To untangle what is illusory from what is factual, a second way to explore reality is available, using the rational mind. Reason gave rise to science, with its data, measurements, explanatory models, scientific machinery, etc. It deserves an A for measuring the physical world, which is good enough to tempt many people into believing that an ultimate way of knowing reality has been found. But reason gets a C when it comes to the inner world, because the rational mind doesn't even know where an idea comes from, much less the source of creativity, insight, love, beauty, imagination, and many other aspects of mind. Consciousness cannot be explained objectively, despite the hopes and claims of neuroscience. The brain functions like a radio, delivering the music of the mind, as it were. As you dissect it, you can delve very deeply into the brain's physical structure. However, just as the reality of music eludes anyone who tries to find it inside a radio, the nature of mind will elude anyone who tries to find it inside the brain.

To know what is "really" real requires going beyond the five senses and the evidence of reason. The world's wisdom traditions proclaim that reality is known only by examining experience, first and foremost, which entails looking directly at consciousness. This method is a radical departure from anything most people have ever experienced. Once you look at experience directly, however, some startling conclusions emerge:

– The universe reflects our human perspective.
– All so-called objective measures depend upon the human nervous system, which has the limitation of operating in a linear, cause-and-effect way that confines us in spacetime.
– The source of the universe is beyond space and time; therefore it is inconceivable using thought processes and models.
– Being inconceivable, the source of reality makes reality itself inconceivable. All we think we know is part of a feedback loop that begins and ends with the brain.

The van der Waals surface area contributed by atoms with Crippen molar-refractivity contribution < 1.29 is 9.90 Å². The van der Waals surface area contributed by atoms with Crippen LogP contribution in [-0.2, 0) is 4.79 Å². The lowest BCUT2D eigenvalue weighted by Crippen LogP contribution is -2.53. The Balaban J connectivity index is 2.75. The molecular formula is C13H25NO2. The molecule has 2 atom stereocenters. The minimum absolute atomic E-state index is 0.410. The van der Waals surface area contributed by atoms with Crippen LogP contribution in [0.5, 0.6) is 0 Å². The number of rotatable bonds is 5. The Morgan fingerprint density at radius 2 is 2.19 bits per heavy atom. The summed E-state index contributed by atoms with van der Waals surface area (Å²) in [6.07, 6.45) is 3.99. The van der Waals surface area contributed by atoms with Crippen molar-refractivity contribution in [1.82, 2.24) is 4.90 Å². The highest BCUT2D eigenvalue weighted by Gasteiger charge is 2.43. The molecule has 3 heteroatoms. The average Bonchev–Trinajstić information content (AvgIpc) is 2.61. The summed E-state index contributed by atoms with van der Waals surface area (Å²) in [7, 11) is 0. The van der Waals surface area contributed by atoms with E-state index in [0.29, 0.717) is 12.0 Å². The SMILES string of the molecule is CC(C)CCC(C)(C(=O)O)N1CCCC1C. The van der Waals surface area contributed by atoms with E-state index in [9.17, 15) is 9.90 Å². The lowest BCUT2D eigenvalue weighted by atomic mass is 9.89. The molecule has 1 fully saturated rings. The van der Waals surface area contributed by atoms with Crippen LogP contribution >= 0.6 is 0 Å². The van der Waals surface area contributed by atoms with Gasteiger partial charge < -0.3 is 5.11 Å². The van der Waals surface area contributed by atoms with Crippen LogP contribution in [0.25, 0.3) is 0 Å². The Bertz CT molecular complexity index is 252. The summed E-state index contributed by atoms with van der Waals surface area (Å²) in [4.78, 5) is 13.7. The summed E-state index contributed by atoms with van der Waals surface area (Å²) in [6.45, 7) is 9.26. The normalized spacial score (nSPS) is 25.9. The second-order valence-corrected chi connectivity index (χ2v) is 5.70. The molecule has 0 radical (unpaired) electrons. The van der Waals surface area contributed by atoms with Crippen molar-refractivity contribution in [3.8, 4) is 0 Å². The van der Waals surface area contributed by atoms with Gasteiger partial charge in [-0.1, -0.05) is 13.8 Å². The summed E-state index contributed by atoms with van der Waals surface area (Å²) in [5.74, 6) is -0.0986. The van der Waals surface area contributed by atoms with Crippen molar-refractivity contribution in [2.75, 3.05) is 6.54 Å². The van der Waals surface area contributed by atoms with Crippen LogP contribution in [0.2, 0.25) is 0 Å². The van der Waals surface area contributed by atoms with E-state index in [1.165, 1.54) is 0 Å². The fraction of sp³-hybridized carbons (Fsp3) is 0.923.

– Mathematics may seem like a reliable, objective language for explaining Nature, but it too has a mysterious source and is ultimately an experience, like everything else.
– Because it is infinite, with a source beyond spacetime, impenetrable by either reason or the five senses, reality cannot be modeled. It simply is. In other words, existence can only be explained by existence, just as consciousness can only be explained through consciousness.

These conclusions tend to baffle and anger everyday working scientists, understandably, because words like "existence" and "consciousness" smack of metaphysics. Moreover, when you propose that reason has its limits, scientists feel that you are attacking their methods and science itself. But none of these assumptions about attacking science is really valid. Devising a third way to know what's real came about because just as the five senses cannot tell you that the Earth moves around the sun, reason cannot tell you why your inner world gives life its meaning and purpose. To say that a random universe gave rise to purpose and meaning through the accidental bump of particles in the night is just as tortuous as claiming that the same random activity enabled matter to learn to think.

The third way of knowing reality promises to answer the following deep mysteries, among others: